Munitions Fuse Factory by Dorothea Stevens

Manly MacDonald Farmerettes painting war museum.jpg

Ontario painter Manly MacDonald depicts Niagara farmerettes.

Flora Ann Cambell Ottawa Police.jpg

Flora Ann Cambell, Ottawa's first female police officer. 

Coming into the 20th century, a majority of the work performed by women was domestic. Men were regularly prioritized as the "breadwinner" of a family, and the expectation that women looked after the home while the man provided the income was the norm. Income inequality for women in the labour force was a fact of life, but the 20h century did see improvements in women's employment and pay.

While there is the popular notion of women factory workers, particularly during the First World War, the expansion of government employment in Ottawa also offered significant opportunities to women workers. While civil and municipal government employment doubled in the period from 1911 to 1921, women's particiation in civil service tripled from 2,000 to 6,000 in the same period. Employment as clerks by the federal and provincial government provided women the possibility of financial independence, offering between $17.44 and $18.44 per week.

The Farm Service Corps initiative, organized by the government of Ontario, employed many women as "Farmerettes" throughout Ontario. These farmerettes filled many of the vacancies left by the men who had gone overseas to fight in the First World War, and the Niagara region employed as many as 2,400 women in fruit-picking during 1918.

Another vehicle of women’s involvement was through the Canadian Women’s Press Club. Founded in 1904 as an association of Canada’s women writers and illustrators, the club was a means of promoting is members and to “maintain and improve the status of journalism as a profession for women.” With chapters throughout the country, Ottawa’s own chapter was constituted in 1916. While much of the attention garnered by newspapers describe the club’s activities as a “delightful luncheons”, the topics discussed at their gatherings ranged from the nuances of their own profession to politics, history, and labour resistance, such as the effectiveness of strikes in England. Members of the CWPC had the opportunity to meet with the dominion government at the Chateau Laurier in 1925, suggesting that the Ottawa Chapter was active in forming these sorts of connections.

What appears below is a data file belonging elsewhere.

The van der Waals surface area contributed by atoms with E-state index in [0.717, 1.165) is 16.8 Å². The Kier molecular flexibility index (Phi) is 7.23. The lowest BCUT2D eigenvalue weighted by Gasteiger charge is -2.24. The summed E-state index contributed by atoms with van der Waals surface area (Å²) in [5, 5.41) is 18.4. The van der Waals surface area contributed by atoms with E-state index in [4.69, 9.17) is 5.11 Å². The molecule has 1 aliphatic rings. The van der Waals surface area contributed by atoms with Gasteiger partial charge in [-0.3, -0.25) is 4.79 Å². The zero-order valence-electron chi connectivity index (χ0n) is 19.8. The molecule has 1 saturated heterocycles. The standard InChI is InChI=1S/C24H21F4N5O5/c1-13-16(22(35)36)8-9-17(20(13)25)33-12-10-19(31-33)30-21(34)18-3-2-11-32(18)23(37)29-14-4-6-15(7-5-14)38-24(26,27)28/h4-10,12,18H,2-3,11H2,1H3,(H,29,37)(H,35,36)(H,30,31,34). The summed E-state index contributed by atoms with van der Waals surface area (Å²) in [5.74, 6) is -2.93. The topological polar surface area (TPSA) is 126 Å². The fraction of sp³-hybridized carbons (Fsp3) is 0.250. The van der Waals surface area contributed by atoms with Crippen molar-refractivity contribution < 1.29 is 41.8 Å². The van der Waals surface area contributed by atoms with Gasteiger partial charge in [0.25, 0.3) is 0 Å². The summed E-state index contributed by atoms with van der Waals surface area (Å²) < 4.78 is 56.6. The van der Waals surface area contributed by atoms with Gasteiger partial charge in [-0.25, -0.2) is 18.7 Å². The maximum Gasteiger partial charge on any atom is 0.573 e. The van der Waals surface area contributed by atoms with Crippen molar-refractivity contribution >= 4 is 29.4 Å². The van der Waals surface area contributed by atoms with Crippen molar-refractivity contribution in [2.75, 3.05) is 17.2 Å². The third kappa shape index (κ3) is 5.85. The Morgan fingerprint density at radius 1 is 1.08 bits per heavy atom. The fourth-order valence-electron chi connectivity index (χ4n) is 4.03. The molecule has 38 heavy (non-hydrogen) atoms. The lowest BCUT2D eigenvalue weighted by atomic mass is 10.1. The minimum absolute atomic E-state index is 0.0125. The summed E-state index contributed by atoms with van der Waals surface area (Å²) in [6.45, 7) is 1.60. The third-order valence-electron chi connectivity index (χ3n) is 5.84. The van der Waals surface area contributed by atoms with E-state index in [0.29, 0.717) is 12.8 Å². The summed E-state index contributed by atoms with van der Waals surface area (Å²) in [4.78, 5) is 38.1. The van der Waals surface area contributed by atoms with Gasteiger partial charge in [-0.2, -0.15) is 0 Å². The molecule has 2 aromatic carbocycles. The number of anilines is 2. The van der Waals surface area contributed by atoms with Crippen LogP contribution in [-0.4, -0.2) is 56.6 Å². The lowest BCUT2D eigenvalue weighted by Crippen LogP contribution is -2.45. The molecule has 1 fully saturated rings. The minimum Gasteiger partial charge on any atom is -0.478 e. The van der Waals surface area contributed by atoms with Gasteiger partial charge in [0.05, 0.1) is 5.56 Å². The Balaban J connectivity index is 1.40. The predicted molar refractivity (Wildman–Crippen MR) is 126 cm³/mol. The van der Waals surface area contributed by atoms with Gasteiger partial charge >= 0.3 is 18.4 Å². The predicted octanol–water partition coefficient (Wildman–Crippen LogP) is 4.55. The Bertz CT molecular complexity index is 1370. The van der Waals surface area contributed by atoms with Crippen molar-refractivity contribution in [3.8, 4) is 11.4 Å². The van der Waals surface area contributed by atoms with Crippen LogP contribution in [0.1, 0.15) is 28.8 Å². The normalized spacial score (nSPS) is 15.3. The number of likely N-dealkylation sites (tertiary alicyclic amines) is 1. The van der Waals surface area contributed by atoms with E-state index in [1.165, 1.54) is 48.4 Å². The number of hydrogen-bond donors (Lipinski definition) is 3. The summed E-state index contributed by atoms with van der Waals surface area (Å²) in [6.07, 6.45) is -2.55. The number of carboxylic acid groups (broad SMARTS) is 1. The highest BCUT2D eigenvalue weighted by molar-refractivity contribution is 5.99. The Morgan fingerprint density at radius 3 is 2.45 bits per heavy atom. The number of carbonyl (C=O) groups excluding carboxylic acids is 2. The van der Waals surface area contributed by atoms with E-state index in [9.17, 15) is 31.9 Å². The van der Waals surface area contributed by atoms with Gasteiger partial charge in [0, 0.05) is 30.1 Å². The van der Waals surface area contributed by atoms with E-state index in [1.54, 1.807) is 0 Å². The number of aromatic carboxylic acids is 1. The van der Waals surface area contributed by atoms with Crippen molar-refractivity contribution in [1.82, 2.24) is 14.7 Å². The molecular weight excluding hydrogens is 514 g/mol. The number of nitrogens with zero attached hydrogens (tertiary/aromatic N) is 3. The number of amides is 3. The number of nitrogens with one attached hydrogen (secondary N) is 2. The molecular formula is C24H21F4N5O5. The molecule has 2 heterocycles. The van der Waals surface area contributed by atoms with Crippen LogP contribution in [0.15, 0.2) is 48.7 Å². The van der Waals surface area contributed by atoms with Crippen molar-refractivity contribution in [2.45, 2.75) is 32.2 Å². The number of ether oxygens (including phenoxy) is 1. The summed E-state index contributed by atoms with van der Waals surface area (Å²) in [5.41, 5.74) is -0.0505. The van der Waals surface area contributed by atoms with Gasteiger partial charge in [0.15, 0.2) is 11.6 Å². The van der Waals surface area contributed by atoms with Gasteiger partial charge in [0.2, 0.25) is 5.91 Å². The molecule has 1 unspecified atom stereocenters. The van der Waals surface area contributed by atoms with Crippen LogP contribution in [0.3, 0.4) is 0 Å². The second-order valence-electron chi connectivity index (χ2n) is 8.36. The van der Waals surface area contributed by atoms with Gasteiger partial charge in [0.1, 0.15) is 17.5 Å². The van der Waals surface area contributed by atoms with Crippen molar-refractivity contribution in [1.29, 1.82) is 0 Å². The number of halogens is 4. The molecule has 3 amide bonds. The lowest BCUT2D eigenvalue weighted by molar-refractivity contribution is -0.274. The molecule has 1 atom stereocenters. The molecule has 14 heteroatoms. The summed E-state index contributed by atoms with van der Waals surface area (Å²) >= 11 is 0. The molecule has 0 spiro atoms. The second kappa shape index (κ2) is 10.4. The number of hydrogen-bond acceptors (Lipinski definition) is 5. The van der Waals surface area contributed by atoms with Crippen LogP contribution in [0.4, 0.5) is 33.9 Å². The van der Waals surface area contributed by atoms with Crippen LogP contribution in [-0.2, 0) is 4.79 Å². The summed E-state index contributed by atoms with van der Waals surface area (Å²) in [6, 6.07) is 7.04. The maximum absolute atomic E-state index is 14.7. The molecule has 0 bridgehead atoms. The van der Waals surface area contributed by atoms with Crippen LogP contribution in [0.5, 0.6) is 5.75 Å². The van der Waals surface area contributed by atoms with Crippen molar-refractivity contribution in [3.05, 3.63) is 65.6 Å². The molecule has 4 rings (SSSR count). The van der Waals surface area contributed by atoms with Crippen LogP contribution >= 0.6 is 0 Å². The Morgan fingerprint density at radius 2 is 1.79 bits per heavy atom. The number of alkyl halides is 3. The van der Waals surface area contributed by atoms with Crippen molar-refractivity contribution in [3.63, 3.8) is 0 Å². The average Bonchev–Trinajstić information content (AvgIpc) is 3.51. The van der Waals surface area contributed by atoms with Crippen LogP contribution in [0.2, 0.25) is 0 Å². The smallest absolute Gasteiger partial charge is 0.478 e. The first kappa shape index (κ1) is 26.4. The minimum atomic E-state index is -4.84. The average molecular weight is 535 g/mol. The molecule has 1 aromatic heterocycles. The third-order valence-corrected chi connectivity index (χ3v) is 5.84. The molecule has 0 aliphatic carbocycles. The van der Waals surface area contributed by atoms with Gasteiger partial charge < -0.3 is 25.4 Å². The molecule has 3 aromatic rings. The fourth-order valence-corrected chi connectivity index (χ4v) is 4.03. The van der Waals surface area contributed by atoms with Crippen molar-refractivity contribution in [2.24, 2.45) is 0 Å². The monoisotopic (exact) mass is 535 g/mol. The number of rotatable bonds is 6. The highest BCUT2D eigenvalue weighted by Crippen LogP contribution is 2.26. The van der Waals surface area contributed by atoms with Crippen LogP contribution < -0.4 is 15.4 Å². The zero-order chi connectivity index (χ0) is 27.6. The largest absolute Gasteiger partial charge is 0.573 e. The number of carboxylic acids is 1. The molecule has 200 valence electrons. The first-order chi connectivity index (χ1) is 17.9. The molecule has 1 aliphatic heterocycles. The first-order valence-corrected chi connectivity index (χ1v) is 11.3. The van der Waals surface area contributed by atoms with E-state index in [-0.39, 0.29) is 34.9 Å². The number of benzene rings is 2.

On December 31, 1913, Flora Ann Campbell became Ottawa’s first police woman. While officially she held all the same duties as a male officer, she did not carry a badge or uniform, and rarely made arrests. Her primary role was dealing with charges against women, and in the case of first time offenders who were dismissed, she often assisted in finding them employment afterwards.


Canadian War Museum, "Farmerettes", https://www.warmuseum.ca/firstworldwar/history/life-at-home-during-the-war/the-war-economy/farming-and-food/

City of Ottawa Archives, Canadian Women's Press Club Ottawa Branch Fonds, MG557 2015.0196.27

Ottawa Police, “Our History - Ottawa Police Service.” https://www.ottawapolice.ca/en/about-us/Our-History.asp.